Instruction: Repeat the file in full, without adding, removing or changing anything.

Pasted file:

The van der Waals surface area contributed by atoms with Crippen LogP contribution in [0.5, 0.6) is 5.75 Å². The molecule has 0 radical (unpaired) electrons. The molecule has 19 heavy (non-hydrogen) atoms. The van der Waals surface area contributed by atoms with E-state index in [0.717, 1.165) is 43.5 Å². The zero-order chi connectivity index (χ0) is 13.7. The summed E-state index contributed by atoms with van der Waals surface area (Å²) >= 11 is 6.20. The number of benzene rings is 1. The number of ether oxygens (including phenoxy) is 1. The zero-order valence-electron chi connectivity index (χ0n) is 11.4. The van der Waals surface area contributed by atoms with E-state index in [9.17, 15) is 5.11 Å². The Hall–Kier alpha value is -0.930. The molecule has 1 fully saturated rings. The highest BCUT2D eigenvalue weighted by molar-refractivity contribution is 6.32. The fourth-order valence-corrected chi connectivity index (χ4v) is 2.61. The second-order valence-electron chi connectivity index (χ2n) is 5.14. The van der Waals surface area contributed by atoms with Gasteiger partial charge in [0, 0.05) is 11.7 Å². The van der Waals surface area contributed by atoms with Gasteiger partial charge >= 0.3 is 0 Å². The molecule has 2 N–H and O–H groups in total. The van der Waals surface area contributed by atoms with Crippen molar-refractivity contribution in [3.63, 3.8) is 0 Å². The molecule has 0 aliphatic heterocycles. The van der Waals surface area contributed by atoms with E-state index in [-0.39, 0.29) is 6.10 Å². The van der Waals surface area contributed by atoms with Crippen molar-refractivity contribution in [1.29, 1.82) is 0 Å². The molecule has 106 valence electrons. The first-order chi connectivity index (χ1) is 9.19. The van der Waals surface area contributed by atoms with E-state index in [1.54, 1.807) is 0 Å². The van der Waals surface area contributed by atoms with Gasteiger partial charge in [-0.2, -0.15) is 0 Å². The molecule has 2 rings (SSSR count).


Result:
The van der Waals surface area contributed by atoms with Crippen LogP contribution in [0.5, 0.6) is 5.75 Å². The molecule has 0 radical (unpaired) electrons. The molecule has 19 heavy (non-hydrogen) atoms. The van der Waals surface area contributed by atoms with E-state index in [0.717, 1.165) is 43.5 Å². The zero-order chi connectivity index (χ0) is 13.7. The summed E-state index contributed by atoms with van der Waals surface area (Å²) >= 11 is 6.20. The number of benzene rings is 1. The number of ether oxygens (including phenoxy) is 1. The zero-order valence-electron chi connectivity index (χ0n) is 11.4. The van der Waals surface area contributed by atoms with E-state index in [9.17, 15) is 5.11 Å². The Hall–Kier alpha value is -0.930. The molecule has 1 fully saturated rings. The highest BCUT2D eigenvalue weighted by molar-refractivity contribution is 6.32. The fourth-order valence-corrected chi connectivity index (χ4v) is 2.61. The second-order valence-electron chi connectivity index (χ2n) is 5.14. The van der Waals surface area contributed by atoms with Gasteiger partial charge in [0, 0.05) is 11.7 Å². The van der Waals surface area contributed by atoms with Gasteiger partial charge >= 0.3 is 0 Å². The molecule has 2 N–H and O–H groups in total. The van der Waals surface area contributed by atoms with Crippen molar-refractivity contribution in [3.63, 3.8) is 0 Å². The molecule has 0 aliphatic heterocycles. The van der Waals surface area contributed by atoms with E-state index in [-0.39, 0.29) is 6.10 Å². The van der Waals surface area contributed by atoms with Crippen molar-refractivity contribution in [1.29, 1.82) is 0 Å². The molecule has 106 valence electrons. The first-order chi connectivity index (χ1) is 9.19. The van der Waals surface area contributed by atoms with E-state index in [1.54, 1.807) is 0 Å². The van der Waals surface area contributed by atoms with Gasteiger partial charge in [-0.2, -0.15) is 0 Å². The molecule has 2 rings (SSSR count).